Professional football has been transformed in the last thirty years. The level of wealth at the top of the game these days is staggering, with clubs such as Chelsea and Manchester City spending hundreds of millions each year on signing new players, and TV broadcasting revenue and sponsorship deals boosting the bank accounts of Premier League owners, who are some of the wealthiest individuals on the planet.
These changes have had some key ramifications outside of simply ensuring that the best players in the world are attracted to this rich, glamorous league. In the eyes of the footballing authorities it’s more important than ever before to keep spending in check and ensure that some degree of financial fairness is being strived for. Many fans would argue that this is far from being the case. However, certain measures have been brought in in recent years with this in mind.
In this article, we’ll be focusing on these measures by examining what the concept of financial fair play means in football, explaining how it works on a practical basis, and defining what the modern financial rules are in European competitions and domestic leagues such as the Premier League.
On a global basis, association football is governed by FIFA, but each continent has its own governing authority to manage continental competitions and affairs. In Europe, this organisation is called UEFA (Union of European Football Associations).
Financial Fair Play is effectively UEFA’s way of ensuring that the clubs it presides over are not operating in a financially irresponsible way.
The aim is to use a budgetary framework to stop clubs from massively over-spending and incentivise them to act responsibly with their money, ultimately reducing the regularity of clubs recording heavy losses or, in extreme cases, going into administration.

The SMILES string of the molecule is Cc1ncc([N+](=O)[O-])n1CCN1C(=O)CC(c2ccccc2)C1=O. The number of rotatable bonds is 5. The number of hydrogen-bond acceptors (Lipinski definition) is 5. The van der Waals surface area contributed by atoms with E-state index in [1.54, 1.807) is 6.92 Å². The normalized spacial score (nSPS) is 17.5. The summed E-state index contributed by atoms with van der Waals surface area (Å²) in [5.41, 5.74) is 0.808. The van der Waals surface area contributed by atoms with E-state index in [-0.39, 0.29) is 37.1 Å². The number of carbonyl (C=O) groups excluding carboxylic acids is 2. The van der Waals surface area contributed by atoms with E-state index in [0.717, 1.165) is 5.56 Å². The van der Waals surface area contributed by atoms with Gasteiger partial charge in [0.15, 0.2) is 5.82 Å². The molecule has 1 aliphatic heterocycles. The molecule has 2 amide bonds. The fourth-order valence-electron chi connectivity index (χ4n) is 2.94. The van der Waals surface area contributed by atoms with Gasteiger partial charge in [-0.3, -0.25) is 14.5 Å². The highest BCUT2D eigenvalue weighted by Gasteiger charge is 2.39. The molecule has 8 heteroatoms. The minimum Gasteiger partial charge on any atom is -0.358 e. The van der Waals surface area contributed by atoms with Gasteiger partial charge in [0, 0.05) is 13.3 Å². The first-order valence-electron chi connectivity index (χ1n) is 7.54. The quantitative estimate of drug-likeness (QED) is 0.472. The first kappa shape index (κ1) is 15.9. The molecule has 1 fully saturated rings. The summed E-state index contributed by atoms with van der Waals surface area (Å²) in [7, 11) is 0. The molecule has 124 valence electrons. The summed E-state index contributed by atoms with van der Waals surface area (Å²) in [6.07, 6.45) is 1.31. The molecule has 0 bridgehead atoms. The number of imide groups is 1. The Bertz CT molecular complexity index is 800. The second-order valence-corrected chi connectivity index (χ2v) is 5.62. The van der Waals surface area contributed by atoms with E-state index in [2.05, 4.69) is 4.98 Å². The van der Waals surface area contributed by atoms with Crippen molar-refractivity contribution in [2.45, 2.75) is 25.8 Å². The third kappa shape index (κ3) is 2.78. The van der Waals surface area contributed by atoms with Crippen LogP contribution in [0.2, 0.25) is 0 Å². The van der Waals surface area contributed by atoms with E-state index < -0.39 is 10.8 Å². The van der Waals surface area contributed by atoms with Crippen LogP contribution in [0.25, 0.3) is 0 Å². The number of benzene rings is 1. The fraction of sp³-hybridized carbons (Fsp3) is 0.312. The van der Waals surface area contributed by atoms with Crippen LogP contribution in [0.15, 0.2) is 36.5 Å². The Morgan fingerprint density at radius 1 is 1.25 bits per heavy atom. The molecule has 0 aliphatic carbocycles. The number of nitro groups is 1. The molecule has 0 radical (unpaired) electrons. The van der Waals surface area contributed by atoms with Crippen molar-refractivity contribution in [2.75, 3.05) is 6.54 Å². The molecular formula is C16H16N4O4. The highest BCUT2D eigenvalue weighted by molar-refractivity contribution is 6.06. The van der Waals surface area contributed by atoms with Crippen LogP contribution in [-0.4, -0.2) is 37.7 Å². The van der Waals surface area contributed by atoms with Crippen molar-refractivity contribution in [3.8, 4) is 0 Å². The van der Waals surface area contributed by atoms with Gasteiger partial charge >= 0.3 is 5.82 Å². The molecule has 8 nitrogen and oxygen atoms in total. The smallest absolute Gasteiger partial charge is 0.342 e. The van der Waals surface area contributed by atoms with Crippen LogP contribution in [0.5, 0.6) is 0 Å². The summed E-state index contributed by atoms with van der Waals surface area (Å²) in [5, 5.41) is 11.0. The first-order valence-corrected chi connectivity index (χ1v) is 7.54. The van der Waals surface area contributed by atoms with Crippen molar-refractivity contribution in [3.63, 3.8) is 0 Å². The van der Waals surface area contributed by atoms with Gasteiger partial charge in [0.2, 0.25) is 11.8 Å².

Earlier this year, UEFA president Aleksander Ceferin spoke out about the positive effects of his organisation's Financial Fair Play regulations. "It has been very successful as a system, there are almost no losses in European football any more and now we will probably have to adapt to different times," he said. "We have the investigatory chamber and the adjudicatory chamber and at the end we have CAS in Lausanne. For some administrators it's a problem if you have an independent body. For me it's a privilege."
UEFA first introduced the idea of Financial Fair Play (often abbreviated to FFP) in 2009. This was after they discovered that over half of the 665 European clubs under their jurisdiction had suffered losses over the course of the previous year. On top of this, it was thought that around 20% of investigated clubs were in financial danger. The opinion across football's governing bodies was that clearly, something needed to be done.
The list of rules UEFA came up with back then was first implemented during the 2011/12 season but has changed and evolved over the years, as authorities have tried to respond to different developments in the world of football and keep their regulations as robust as possible. However, there have been some key facets of the legislation that have remained consistent throughout. In the next section of this article, we’ll flesh out what the most crucial UEFA financial fair play regulations are.